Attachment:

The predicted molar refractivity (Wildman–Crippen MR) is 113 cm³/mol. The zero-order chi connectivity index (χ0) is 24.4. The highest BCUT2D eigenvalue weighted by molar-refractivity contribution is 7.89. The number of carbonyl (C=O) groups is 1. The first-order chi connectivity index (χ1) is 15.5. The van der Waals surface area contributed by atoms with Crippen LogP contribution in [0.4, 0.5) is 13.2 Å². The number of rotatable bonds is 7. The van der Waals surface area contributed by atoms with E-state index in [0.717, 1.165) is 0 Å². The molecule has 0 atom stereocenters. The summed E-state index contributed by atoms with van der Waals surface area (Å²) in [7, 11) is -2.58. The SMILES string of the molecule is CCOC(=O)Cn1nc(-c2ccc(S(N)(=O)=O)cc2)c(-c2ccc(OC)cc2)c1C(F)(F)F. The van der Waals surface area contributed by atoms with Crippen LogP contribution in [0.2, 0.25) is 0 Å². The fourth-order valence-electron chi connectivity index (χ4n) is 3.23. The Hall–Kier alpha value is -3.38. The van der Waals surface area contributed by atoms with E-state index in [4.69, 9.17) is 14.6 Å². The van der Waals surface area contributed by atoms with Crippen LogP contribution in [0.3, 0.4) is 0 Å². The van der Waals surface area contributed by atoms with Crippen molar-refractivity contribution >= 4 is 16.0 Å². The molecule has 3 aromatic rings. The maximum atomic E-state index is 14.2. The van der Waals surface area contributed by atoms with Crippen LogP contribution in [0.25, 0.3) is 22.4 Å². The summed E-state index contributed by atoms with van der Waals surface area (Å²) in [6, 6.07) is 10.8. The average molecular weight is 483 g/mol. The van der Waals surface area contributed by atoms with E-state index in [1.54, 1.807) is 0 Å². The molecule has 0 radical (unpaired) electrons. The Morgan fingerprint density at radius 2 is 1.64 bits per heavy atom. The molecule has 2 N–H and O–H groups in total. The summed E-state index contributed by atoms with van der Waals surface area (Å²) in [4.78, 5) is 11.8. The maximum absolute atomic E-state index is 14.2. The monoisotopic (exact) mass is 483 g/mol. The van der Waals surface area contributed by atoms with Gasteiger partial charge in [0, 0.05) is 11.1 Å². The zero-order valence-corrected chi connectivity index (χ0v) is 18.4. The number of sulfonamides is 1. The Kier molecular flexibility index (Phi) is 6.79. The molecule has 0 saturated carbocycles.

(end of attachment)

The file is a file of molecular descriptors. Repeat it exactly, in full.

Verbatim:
The predicted molar refractivity (Wildman–Crippen MR) is 113 cm³/mol. The zero-order chi connectivity index (χ0) is 24.4. The highest BCUT2D eigenvalue weighted by molar-refractivity contribution is 7.89. The number of carbonyl (C=O) groups is 1. The first-order chi connectivity index (χ1) is 15.5. The van der Waals surface area contributed by atoms with Crippen LogP contribution in [0.4, 0.5) is 13.2 Å². The number of rotatable bonds is 7. The van der Waals surface area contributed by atoms with E-state index in [0.717, 1.165) is 0 Å². The molecule has 0 atom stereocenters. The summed E-state index contributed by atoms with van der Waals surface area (Å²) in [7, 11) is -2.58. The SMILES string of the molecule is CCOC(=O)Cn1nc(-c2ccc(S(N)(=O)=O)cc2)c(-c2ccc(OC)cc2)c1C(F)(F)F. The van der Waals surface area contributed by atoms with Crippen LogP contribution in [0.2, 0.25) is 0 Å². The fourth-order valence-electron chi connectivity index (χ4n) is 3.23. The Hall–Kier alpha value is -3.38. The van der Waals surface area contributed by atoms with E-state index in [4.69, 9.17) is 14.6 Å². The van der Waals surface area contributed by atoms with Crippen LogP contribution in [0.3, 0.4) is 0 Å². The van der Waals surface area contributed by atoms with Crippen molar-refractivity contribution >= 4 is 16.0 Å². The molecule has 3 aromatic rings. The maximum atomic E-state index is 14.2. The van der Waals surface area contributed by atoms with Crippen LogP contribution in [0.25, 0.3) is 22.4 Å². The summed E-state index contributed by atoms with van der Waals surface area (Å²) in [6, 6.07) is 10.8. The average molecular weight is 483 g/mol. The van der Waals surface area contributed by atoms with E-state index in [1.54, 1.807) is 0 Å². The molecule has 0 radical (unpaired) electrons. The Morgan fingerprint density at radius 2 is 1.64 bits per heavy atom. The molecule has 2 N–H and O–H groups in total. The summed E-state index contributed by atoms with van der Waals surface area (Å²) in [4.78, 5) is 11.8. The maximum absolute atomic E-state index is 14.2. The monoisotopic (exact) mass is 483 g/mol. The van der Waals surface area contributed by atoms with Gasteiger partial charge in [0, 0.05) is 11.1 Å². The zero-order valence-corrected chi connectivity index (χ0v) is 18.4. The number of sulfonamides is 1. The Kier molecular flexibility index (Phi) is 6.79. The molecule has 0 saturated carbocycles.